Marion’s shower death scene cuts the film in two very different halves and the way it is done deserves mention: for modern audiences, it’s not gory and only once is the knife seen to pierce, or at least touch, flesh. Blood flows in the water and down the drain but is not seen much. Marion’s screams, the dull knife thuds (the film crew repeatedly stabbed a watermelon for the sound effects), the very quick camera cuts and the repeating shrill, hysterical violin music by Bernard Hermann provide the horror. The camera continually cuts between Marion’s point of view and the killer’s, and this helps to transfer the focus of the plot from Marion to Bates. A kind of sexual intercourse has occurred in the death scene. While the shower scene is structurally pivotal to the movie, the scene itself is the culmination of the chat Marion and Bates have about being free to live one’s own life versus obligations to family and how individuals become trapped in a particular groove as a result of personal history and family background. It’s during this chat that Marion decides to return to town to deal with her particular “private trap” and Bates determines that she should stay at the hotel. Viewers who watch and listen to this chat closely will link the bathroom intruder with Bates himself.
The weakest part of “Psycho” is the denouement in which a psychiatrist explains Bates’s behaviour and family history, followed by Bates sitting alone in a jail cell facing the camera. Although these scenes provide closure for those viewers unfamiliar with Freudian psychology, they cut off the possibility of multiple interpretations of Bates’s behaviour and place ultimate blame for his psychosis on his domineering mother. One could suggest that the psychiatrist imposes his own interpretation of Bates’s behaviour, based on interviews with him, and isn’t necessarily to be believed; Bates may be using his mother as a scapegoat for his crimes – a classic example of projecting blame. According to Bates, his mother disapproves of sexual desire yet earlier when Lila snuck into the woman’s bedroom, she saw small monuments to romantic and sexual love. Bates and another character in the film also acknowledge that Mrs Bates had a lover. Who is the real Mrs Bates then?
The low budget for “Psycho” at the time of filming meant it was shot in black-and-white which hinders aspects of the plot’s development and elaboration: the landscape in which the events take place looks generic and never becomes part of the movie. Colour film would have given sharpness to the film’s look and a colourful desert background would have heightened the isolation of the Bates family property and its lone inhabitant from the rest of the world. The Bates family mansion would look more dilapidated and distinctive as a character in its own right instead of merely resembling a haunted-house stereotype. The use of colour inside the mansion could have emphasised its three floors’ resemblance to the Freudian concept of the human mind: ground floor / ego, upper floor / superego, basement level / id. There is an emphasis on contrasts of light and dark within “Psycho” which colour film and a clear filter might have made more of.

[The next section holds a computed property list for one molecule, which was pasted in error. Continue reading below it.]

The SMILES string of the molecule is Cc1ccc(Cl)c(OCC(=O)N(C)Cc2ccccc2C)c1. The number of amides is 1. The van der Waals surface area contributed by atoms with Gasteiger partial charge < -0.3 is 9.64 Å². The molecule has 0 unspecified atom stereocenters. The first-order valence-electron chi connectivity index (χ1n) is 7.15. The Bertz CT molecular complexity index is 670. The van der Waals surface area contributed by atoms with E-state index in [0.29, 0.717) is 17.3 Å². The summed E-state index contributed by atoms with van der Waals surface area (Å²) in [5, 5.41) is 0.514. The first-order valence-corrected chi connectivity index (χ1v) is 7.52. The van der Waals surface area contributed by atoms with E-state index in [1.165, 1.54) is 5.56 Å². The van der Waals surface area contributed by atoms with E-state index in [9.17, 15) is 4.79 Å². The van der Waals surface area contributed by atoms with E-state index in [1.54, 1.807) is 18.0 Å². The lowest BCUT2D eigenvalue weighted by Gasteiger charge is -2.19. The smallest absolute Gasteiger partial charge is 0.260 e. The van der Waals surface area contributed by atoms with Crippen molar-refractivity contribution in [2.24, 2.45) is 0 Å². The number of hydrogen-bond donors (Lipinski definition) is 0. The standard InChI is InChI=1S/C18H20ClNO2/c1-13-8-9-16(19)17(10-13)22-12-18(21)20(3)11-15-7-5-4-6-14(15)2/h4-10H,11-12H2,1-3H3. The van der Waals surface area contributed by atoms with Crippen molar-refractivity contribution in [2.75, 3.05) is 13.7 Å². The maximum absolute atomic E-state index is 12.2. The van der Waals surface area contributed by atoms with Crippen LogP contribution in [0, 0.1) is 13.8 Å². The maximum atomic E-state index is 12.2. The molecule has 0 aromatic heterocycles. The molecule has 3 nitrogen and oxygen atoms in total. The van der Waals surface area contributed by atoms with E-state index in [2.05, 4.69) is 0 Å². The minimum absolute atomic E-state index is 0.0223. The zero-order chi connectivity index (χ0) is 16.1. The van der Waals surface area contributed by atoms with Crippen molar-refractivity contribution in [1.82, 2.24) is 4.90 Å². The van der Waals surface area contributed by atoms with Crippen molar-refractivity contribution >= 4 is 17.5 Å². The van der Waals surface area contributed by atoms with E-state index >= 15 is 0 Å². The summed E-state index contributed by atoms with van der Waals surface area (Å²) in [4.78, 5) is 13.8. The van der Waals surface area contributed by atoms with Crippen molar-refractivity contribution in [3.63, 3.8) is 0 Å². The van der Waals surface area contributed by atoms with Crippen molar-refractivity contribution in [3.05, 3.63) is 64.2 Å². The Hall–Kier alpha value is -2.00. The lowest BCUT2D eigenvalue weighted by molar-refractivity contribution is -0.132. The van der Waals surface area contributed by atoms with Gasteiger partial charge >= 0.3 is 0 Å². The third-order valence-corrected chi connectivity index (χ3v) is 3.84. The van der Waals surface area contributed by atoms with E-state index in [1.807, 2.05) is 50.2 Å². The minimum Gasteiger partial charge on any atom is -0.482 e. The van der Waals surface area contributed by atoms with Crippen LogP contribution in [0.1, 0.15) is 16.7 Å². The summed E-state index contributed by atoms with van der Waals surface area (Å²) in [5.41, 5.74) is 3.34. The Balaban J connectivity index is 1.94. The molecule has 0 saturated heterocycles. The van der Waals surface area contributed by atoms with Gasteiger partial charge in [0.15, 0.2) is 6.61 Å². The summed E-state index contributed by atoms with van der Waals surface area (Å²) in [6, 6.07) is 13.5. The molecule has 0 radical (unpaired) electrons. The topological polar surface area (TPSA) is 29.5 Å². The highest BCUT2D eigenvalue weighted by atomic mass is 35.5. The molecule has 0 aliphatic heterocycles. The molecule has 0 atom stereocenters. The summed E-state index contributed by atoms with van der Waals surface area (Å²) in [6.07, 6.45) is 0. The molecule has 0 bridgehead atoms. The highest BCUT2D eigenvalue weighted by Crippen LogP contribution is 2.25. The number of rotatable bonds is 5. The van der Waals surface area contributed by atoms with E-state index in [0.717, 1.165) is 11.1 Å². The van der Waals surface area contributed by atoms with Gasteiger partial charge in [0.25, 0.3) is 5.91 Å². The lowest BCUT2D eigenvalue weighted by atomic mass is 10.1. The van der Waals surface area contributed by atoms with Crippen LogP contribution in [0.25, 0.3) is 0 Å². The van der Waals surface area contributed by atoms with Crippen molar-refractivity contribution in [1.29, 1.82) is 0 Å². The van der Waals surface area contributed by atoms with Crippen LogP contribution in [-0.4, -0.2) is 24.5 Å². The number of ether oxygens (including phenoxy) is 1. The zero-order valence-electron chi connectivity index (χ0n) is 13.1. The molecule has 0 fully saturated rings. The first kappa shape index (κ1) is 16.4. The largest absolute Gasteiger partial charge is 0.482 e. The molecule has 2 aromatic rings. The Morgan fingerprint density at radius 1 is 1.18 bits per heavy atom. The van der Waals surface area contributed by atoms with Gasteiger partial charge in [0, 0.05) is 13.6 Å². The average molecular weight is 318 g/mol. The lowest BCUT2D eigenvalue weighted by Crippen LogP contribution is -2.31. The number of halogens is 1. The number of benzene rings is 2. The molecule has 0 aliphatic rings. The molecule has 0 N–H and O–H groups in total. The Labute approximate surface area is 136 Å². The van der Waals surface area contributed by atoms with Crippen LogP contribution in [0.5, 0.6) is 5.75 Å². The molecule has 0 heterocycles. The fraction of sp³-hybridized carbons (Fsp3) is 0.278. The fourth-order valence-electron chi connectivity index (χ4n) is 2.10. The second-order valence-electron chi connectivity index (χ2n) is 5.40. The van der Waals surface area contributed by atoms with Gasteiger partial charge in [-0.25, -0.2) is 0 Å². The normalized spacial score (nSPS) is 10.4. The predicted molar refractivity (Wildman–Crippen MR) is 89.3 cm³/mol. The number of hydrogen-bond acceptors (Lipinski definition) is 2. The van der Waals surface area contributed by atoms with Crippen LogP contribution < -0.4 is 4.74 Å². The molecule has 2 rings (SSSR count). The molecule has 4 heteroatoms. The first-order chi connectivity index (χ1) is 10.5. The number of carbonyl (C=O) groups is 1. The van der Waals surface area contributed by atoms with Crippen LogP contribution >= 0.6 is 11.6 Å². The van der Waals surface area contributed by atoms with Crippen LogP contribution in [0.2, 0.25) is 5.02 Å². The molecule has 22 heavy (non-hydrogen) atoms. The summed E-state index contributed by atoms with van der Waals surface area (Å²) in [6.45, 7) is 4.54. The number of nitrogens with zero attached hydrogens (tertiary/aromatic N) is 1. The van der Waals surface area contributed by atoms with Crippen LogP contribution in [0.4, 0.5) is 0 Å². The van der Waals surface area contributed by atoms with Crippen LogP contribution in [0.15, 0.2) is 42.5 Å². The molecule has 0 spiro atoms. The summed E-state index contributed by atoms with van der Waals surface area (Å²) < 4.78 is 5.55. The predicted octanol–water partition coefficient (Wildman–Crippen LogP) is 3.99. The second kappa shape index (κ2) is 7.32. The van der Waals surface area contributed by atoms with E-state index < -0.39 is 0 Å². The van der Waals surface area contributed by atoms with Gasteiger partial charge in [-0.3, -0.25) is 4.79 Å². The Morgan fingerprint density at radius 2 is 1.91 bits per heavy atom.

The film makes several assertions about the nature of Bates’s psychosis and his relationship with his mother, all of them quite contradictory and undercutting each other, and challenges audiences on the good girl / bad girl polarity represented by Lila and Marion. Lila is the good girl but the film seems more sympathetic towards Marion, at least until she decides to turn back to town and return the money. Marion comes across as an attractive, likeable character with faults and her sister as proper, more mature perhaps, but maybe less deserving of the audience’s sympathy. The private detective is diligent in his work but ends up dead; the local police sheriff seems lackadaisical in investigating Marion and the detective’s whereabouts but survives. These positions the film revels in, many of them related to the central themes of the polarity of predestination / free will and men’s oppression of women and their sexuality, make “Psycho” an ambiguous and complex film.